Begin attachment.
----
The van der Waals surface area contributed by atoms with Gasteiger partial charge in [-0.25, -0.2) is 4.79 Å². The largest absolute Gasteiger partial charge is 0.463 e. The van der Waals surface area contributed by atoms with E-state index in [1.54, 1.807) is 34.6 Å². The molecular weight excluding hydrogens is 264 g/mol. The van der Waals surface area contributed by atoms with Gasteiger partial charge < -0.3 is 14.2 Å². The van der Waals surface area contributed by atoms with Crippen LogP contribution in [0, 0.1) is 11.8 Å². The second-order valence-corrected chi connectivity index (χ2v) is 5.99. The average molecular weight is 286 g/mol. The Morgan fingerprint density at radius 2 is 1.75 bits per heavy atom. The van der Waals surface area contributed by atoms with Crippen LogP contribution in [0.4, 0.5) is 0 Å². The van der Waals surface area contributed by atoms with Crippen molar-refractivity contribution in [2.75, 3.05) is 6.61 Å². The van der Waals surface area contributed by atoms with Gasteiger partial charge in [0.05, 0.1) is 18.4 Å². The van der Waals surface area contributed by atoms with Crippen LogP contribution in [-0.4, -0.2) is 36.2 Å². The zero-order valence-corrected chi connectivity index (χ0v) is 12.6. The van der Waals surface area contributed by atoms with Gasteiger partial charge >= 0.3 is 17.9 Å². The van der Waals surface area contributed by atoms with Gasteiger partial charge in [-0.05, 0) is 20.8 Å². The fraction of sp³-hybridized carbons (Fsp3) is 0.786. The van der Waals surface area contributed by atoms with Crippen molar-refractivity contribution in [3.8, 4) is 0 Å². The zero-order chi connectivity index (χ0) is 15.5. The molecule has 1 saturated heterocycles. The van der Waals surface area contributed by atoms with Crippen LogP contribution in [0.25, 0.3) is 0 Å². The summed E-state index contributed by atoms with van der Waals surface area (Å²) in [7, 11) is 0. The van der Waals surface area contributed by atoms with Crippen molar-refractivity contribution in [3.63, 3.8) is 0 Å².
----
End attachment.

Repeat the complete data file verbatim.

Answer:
The van der Waals surface area contributed by atoms with Gasteiger partial charge in [-0.25, -0.2) is 4.79 Å². The largest absolute Gasteiger partial charge is 0.463 e. The van der Waals surface area contributed by atoms with E-state index in [1.54, 1.807) is 34.6 Å². The molecular weight excluding hydrogens is 264 g/mol. The van der Waals surface area contributed by atoms with Gasteiger partial charge < -0.3 is 14.2 Å². The van der Waals surface area contributed by atoms with Crippen LogP contribution in [0, 0.1) is 11.8 Å². The second-order valence-corrected chi connectivity index (χ2v) is 5.99. The average molecular weight is 286 g/mol. The Morgan fingerprint density at radius 2 is 1.75 bits per heavy atom. The van der Waals surface area contributed by atoms with Crippen LogP contribution in [0.4, 0.5) is 0 Å². The van der Waals surface area contributed by atoms with Crippen molar-refractivity contribution in [2.75, 3.05) is 6.61 Å². The van der Waals surface area contributed by atoms with Gasteiger partial charge in [0.05, 0.1) is 18.4 Å². The van der Waals surface area contributed by atoms with Crippen LogP contribution in [-0.4, -0.2) is 36.2 Å². The zero-order valence-corrected chi connectivity index (χ0v) is 12.6. The van der Waals surface area contributed by atoms with Gasteiger partial charge >= 0.3 is 17.9 Å². The van der Waals surface area contributed by atoms with Gasteiger partial charge in [-0.05, 0) is 20.8 Å². The fraction of sp³-hybridized carbons (Fsp3) is 0.786. The van der Waals surface area contributed by atoms with Crippen molar-refractivity contribution in [3.8, 4) is 0 Å². The zero-order chi connectivity index (χ0) is 15.5. The molecule has 1 saturated heterocycles. The van der Waals surface area contributed by atoms with Crippen LogP contribution in [0.25, 0.3) is 0 Å². The summed E-state index contributed by atoms with van der Waals surface area (Å²) in [7, 11) is 0. The van der Waals surface area contributed by atoms with Crippen molar-refractivity contribution in [3.63, 3.8) is 0 Å².